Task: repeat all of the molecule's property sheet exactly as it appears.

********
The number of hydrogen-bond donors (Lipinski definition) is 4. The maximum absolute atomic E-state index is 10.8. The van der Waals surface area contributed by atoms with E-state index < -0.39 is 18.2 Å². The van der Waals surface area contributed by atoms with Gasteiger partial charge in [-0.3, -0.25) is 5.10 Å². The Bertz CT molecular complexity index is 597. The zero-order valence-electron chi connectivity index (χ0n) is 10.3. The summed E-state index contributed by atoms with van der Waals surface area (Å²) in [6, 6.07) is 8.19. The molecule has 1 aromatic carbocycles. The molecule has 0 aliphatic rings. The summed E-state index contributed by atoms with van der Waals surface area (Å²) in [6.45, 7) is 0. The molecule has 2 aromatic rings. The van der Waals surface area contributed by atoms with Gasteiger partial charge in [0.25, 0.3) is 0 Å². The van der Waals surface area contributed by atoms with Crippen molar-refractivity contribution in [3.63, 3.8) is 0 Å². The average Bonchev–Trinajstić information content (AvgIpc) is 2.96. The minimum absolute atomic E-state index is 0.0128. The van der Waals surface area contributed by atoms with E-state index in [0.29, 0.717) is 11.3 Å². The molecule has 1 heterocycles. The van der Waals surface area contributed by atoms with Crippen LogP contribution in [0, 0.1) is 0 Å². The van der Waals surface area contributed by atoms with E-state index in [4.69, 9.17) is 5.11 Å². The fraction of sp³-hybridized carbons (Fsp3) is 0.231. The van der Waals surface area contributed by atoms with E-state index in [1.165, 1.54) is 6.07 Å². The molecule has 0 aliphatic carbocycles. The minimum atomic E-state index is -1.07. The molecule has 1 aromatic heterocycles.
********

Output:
The number of hydrogen-bond donors (Lipinski definition) is 4. The maximum absolute atomic E-state index is 10.8. The van der Waals surface area contributed by atoms with E-state index < -0.39 is 18.2 Å². The van der Waals surface area contributed by atoms with Gasteiger partial charge in [-0.3, -0.25) is 5.10 Å². The Bertz CT molecular complexity index is 597. The zero-order valence-electron chi connectivity index (χ0n) is 10.3. The summed E-state index contributed by atoms with van der Waals surface area (Å²) in [6, 6.07) is 8.19. The molecule has 1 aromatic carbocycles. The molecule has 0 aliphatic rings. The summed E-state index contributed by atoms with van der Waals surface area (Å²) in [6.45, 7) is 0. The molecule has 2 aromatic rings. The van der Waals surface area contributed by atoms with Gasteiger partial charge in [0.25, 0.3) is 0 Å². The van der Waals surface area contributed by atoms with Crippen molar-refractivity contribution in [3.63, 3.8) is 0 Å². The average Bonchev–Trinajstić information content (AvgIpc) is 2.96. The minimum absolute atomic E-state index is 0.0128. The van der Waals surface area contributed by atoms with E-state index in [0.29, 0.717) is 11.3 Å². The molecule has 1 heterocycles. The van der Waals surface area contributed by atoms with Crippen LogP contribution in [0, 0.1) is 0 Å². The van der Waals surface area contributed by atoms with E-state index in [4.69, 9.17) is 5.11 Å². The fraction of sp³-hybridized carbons (Fsp3) is 0.231. The van der Waals surface area contributed by atoms with E-state index in [1.165, 1.54) is 6.07 Å². The molecule has 0 aliphatic carbocycles. The minimum atomic E-state index is -1.07. The molecule has 1 aromatic heterocycles.